PAC’s African Women’s Organisation
Formed in 1986, the organisation sees 'national oppression and sexual oppression as two sides of the same coin and is committed to fighting male domination and male chauvinism, alongside male comrades'.
Poqo was formed as an armed wing to the Pan Africanist Congress (PAC) during the 1960's
Progressive Federal Party (PFP)
The Progressive Federal Party (PFP), successor to the Progressive Party (PP), was formed in 1977 after a group of liberal members of the United Party (UP), broke away to form a parliamentary opposition against apartheid.
South African Communist Party (SACP)
Founded in 1921, The Communist Party of South Africa (CPSA) changed its name to the South African Communist Party (SACP) in the 1950s.
South African Coloured People Organisation (SACPO)
Formed in 1953 SACPO was later renamed the Coloured People Congress (CPC).
South African Indian Congress (SAIC), with NIC and TIC.
The NIC and TIC (previously TBIA) were founded as early as 1894 and 1903 respectively. But it was only as late as 1919 that the SAIC was founded, to spearhead the struggle at a national level.
South African Congress of Trade Unions (SACTU)
Non-racial trade union formed in 1955
South African Defence Force (SADF)
A history traced back to the 1660s
South African Liberal Party (SALP)
South African Police (SAP)
The SAP that we are familiar with today had its origin after the Second Anglo-Boer War in 1902.
South African Students Movement (SASM)
Schools in the Eastern Cape, the Eastern Transvaal and Soweto formed the SASM in 1972.
South African Student Organisation (SASO)
SASO was formed in 1968 after some members of the University of Natal’s Black Campus SRC (Student Representative Council) decided to break away from NUSAS.
South West Africa People's Organisation (SWAPO)
SWAPO was founded in South West Africa (presently Namibia) in 1960. The party was originally formed to advocated immediate Namibian independence from South Africa and became the country’s leading party following independence in 1990.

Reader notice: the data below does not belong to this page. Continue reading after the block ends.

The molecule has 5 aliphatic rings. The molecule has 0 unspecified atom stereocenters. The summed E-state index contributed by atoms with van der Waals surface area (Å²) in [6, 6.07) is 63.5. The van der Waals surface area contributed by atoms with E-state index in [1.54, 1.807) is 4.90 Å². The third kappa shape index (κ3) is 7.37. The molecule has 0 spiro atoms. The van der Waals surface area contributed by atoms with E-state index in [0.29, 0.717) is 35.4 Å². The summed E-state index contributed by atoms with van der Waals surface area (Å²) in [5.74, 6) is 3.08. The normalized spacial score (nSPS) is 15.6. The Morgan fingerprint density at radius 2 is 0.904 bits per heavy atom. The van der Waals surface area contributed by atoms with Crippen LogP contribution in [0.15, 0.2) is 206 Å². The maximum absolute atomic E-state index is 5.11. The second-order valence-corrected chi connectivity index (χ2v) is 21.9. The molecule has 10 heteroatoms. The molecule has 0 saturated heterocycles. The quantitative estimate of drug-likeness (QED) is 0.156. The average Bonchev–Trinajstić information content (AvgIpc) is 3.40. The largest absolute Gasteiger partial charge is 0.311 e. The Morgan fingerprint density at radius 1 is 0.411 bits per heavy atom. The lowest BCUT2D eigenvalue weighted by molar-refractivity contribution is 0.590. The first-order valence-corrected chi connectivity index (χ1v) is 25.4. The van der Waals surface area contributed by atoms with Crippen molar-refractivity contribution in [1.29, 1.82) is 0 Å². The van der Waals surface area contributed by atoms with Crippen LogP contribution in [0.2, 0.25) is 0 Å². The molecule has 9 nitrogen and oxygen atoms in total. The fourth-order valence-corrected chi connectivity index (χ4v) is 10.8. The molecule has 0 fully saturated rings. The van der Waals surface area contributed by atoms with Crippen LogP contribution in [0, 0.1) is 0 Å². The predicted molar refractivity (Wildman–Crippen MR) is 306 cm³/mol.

Truth and Reconciliation Commission (TRC)
The Truth and Reconciliation Commission (TRC) was a court-like body assembled in South Africa after the end of Apartheid. Anybody who felt they had been a victim of violence could come forward and be heard at the TRC. Perpetrators of violence could also give testimony and request amnesty from prosecution.
Trade Union Council of South Africa (TUCSA)
The Trade Union Council of South Africa (TUCSA) was founded in October 1954 by 61 unions mainly representing White workers and mixed unions of Coloured and Indian workers.
Umkhonto weSizwe (MK)
Umkhonto we Sizwe ("Spear of the Nation") or MK was launched in 1961as an armed wing of the ANC.
United Democratic Front (UDF)
'a united front of churches, civic associations, trade unions, student organisations, and sports bodies’ to fight oppression' - Alan Boesak. The UDF was launched in 1983, delegates of 565 organisations attended the launch.
UDF Women’s Congress
The UDF Women’s Congress was formed on the 23rd of April 1987, primarily as a body that will uphold the Freedom Charter and the Women’s Charter, both which were drawn up in the 1950s.
United Women's Congress (UWCO)
Primarily as a result of parent’s reactions to the 1976 uprisings and their aftermath UWCO was formed in 1981. The organisation took up campaigns such as childcare and the right to crèches, bread price and bus fare increases.
Women's Enfranchisement Association of the Union (WEAU)
Until 1930 there were no women in South Africa who had the right to vote. A small group of suffragists met in Durban in 1911 and formed WEAU to work for their cause: to gain the vote.